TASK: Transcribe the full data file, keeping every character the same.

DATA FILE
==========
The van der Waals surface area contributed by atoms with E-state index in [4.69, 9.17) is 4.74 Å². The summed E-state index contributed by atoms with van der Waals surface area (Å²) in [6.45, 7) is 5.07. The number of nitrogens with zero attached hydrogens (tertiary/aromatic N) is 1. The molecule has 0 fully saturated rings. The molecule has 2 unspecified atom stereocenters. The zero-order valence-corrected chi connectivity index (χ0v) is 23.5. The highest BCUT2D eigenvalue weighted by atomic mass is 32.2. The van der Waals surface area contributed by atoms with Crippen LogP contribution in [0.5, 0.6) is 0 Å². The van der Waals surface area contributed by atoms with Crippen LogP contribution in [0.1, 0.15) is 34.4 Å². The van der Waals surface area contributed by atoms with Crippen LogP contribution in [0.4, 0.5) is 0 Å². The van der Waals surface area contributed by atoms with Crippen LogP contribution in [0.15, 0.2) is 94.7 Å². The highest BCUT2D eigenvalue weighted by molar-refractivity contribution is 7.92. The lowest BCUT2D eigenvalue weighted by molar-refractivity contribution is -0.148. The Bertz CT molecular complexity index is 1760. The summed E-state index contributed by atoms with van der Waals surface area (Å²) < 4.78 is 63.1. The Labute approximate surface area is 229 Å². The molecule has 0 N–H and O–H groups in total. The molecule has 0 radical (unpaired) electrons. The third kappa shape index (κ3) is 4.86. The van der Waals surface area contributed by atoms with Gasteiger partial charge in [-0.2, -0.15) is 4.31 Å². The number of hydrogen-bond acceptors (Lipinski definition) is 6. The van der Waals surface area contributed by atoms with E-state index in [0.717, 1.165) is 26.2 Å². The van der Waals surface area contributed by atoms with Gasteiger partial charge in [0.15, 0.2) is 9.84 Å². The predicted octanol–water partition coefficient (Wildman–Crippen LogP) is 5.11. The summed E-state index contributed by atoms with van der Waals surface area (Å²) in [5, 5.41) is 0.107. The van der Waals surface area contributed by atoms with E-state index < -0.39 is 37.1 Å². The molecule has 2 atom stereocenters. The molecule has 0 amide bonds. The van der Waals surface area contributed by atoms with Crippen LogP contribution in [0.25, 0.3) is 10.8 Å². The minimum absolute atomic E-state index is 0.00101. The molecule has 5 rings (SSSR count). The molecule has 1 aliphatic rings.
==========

The van der Waals surface area contributed by atoms with E-state index in [4.69, 9.17) is 4.74 Å². The summed E-state index contributed by atoms with van der Waals surface area (Å²) in [6.45, 7) is 5.07. The number of nitrogens with zero attached hydrogens (tertiary/aromatic N) is 1. The molecule has 0 fully saturated rings. The molecule has 2 unspecified atom stereocenters. The zero-order valence-corrected chi connectivity index (χ0v) is 23.5. The highest BCUT2D eigenvalue weighted by atomic mass is 32.2. The van der Waals surface area contributed by atoms with Crippen LogP contribution in [0.5, 0.6) is 0 Å². The van der Waals surface area contributed by atoms with Crippen LogP contribution in [0.1, 0.15) is 34.4 Å². The van der Waals surface area contributed by atoms with Crippen LogP contribution in [0.4, 0.5) is 0 Å². The van der Waals surface area contributed by atoms with Crippen LogP contribution in [0.15, 0.2) is 94.7 Å². The highest BCUT2D eigenvalue weighted by molar-refractivity contribution is 7.92. The lowest BCUT2D eigenvalue weighted by molar-refractivity contribution is -0.148. The Bertz CT molecular complexity index is 1760. The summed E-state index contributed by atoms with van der Waals surface area (Å²) < 4.78 is 63.1. The Labute approximate surface area is 229 Å². The molecule has 0 N–H and O–H groups in total. The molecule has 0 radical (unpaired) electrons. The third kappa shape index (κ3) is 4.86. The van der Waals surface area contributed by atoms with Gasteiger partial charge in [-0.2, -0.15) is 4.31 Å². The number of hydrogen-bond acceptors (Lipinski definition) is 6. The van der Waals surface area contributed by atoms with E-state index in [0.717, 1.165) is 26.2 Å². The van der Waals surface area contributed by atoms with Gasteiger partial charge in [0.15, 0.2) is 9.84 Å². The predicted octanol–water partition coefficient (Wildman–Crippen LogP) is 5.11. The summed E-state index contributed by atoms with van der Waals surface area (Å²) in [5, 5.41) is 0.107. The van der Waals surface area contributed by atoms with E-state index < -0.39 is 37.1 Å². The molecule has 2 atom stereocenters. The molecule has 0 amide bonds. The van der Waals surface area contributed by atoms with Crippen LogP contribution in [0.25, 0.3) is 10.8 Å². The minimum absolute atomic E-state index is 0.00101. The molecule has 5 rings (SSSR count). The molecule has 1 aliphatic rings.